Inlyte Energy, the recipient of $8 million in seed funding, was founded by Dr. Antonio Baclig, who incubated the company as a 2021 Activate Fellow in partnership with Lawrence Berkeley National Lab. Since that time Inlyte has been on an upward trajectory—securing an ARPA-A award, acquiring Beta Research, being named to the 2023 Cleantech 50 to Watch and now receiving a funding boost from At One Ventures.
The company, which is located in the California Bay Area, aims to use the seed funding to develop the first generation of its grid batteries made with the most abundant materials: iron and table salt.
The 2022 acquisition of UK-based Beta Research moves Inlyte many steps closer to design and manufacturing, as the scientists at Beta originally developed a sodium metal halide battery more than 40 years ago and brought the technology to commercial readiness and manufacturing capacity. Beta Research has a pilot production line, with 30,000 square feet of manufacturing and testing facilities, which will enable Inlyte to begin manufacturing, once the optimized design is complete.
“The experience of the Beta Research team and their facilities give Inlyte a significant advantage compared to other battery startups in this space. They don’t need to find a pilot factory, get the tooling, or figure out how to manufacture,” said Laurie Menoud, founding partner at At One Ventures. “Inlyte’s ability to compete with lithium-ion on lifetime, round-trip efficiency, and of course upfront cost also gives them a significant opportunity in a market that’s exploding right now.”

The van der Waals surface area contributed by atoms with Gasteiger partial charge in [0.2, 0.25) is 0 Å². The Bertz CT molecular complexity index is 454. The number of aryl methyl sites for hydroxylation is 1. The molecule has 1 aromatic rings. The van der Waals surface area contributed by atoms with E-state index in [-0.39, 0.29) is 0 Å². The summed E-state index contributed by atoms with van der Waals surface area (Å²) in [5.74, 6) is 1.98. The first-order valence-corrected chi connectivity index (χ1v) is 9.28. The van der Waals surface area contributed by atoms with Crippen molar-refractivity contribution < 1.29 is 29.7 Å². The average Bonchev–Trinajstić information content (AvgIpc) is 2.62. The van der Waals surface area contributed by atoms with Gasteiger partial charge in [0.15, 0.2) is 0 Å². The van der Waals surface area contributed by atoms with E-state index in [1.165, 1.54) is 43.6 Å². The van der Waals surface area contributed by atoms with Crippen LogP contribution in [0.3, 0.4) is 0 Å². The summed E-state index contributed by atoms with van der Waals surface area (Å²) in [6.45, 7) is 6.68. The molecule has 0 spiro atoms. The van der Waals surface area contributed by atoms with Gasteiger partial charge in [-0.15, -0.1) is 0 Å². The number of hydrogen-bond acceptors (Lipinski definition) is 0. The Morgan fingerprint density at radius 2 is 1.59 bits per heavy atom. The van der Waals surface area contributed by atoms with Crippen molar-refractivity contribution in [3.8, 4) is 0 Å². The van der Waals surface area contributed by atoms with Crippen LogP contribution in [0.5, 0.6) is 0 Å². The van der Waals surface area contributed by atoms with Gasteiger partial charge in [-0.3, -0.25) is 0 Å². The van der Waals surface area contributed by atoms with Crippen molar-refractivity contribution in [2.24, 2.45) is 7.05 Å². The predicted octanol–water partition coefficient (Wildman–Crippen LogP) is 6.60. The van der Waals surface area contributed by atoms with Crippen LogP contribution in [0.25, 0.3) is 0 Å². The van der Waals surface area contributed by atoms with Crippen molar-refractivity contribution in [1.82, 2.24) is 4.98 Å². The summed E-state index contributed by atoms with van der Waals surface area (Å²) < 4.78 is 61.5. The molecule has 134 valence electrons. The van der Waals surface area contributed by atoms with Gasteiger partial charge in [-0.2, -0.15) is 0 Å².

The battery chemistry is sodium metal halide, which Inlyte says can “create an energy storage system with high efficiency, long lifetime, competitive energy density, excellent safety, and at an ultra-low cost”. An advantage the chemistry has over conventional lithium batteries is the ability to operate in extreme heat or cold, said the company.
The target market for Inlyte’s batteries is the diurnal energy storage market, with a storage duration of four to 10 hours. The company says this makes them appropriate for grid storage and other industrial applications.
“Conventional sodium metal halide batteries, made from nickel and salt, were developed for electric vehicles in the 1980s and ’90s but never made it down the cost curve,” said founder and CEO, Dr. Antonio Baclig. “At Stanford, I realized that by optimizing that design for the grid instead of for vehicles, and by using iron instead of nickel, we could drive the cost incredibly low. Inexpensive storage is what will truly make wind and solar a competitive total solution versus fossil fuels, not just in California but everywhere in the world.”
The sodium metal halide battery’s iron chemistry’s raw storage materials are Earth-abundant table salt and iron. Inlyte intends to use electrochemical measurements and materials characterization to study the sodium/iron chloride cells, isolate the factors that allow for long cyclability.
Once the company can scale manufacturing, Inlyte expects its batteries to have the lowest cost because the raw materials are common, inexpensive and locally available, thus avoiding sourcing from another country.
“At the end of the day, solutions for the climate crisis are beholden to economics for both companies and countries, and we would have chosen this design and these materials on that basis alone – but there are so many other benefits as well,” said Baclig.
The seed funding round is led by At One Ventures with participation from First Spark Ventures, Valo Ventures, TechEnergy Ventures, Climate Capital, Anglo American, and others.
The next step is for Inlyte to finalize its grid-optimized sodium metal halide design. The company also plans to engage with pilot customers in the coming months, with a goal of launching a manufacturing facility in the U.S. in the coming years, leveraging incentives from the Inflation Reduction Act.
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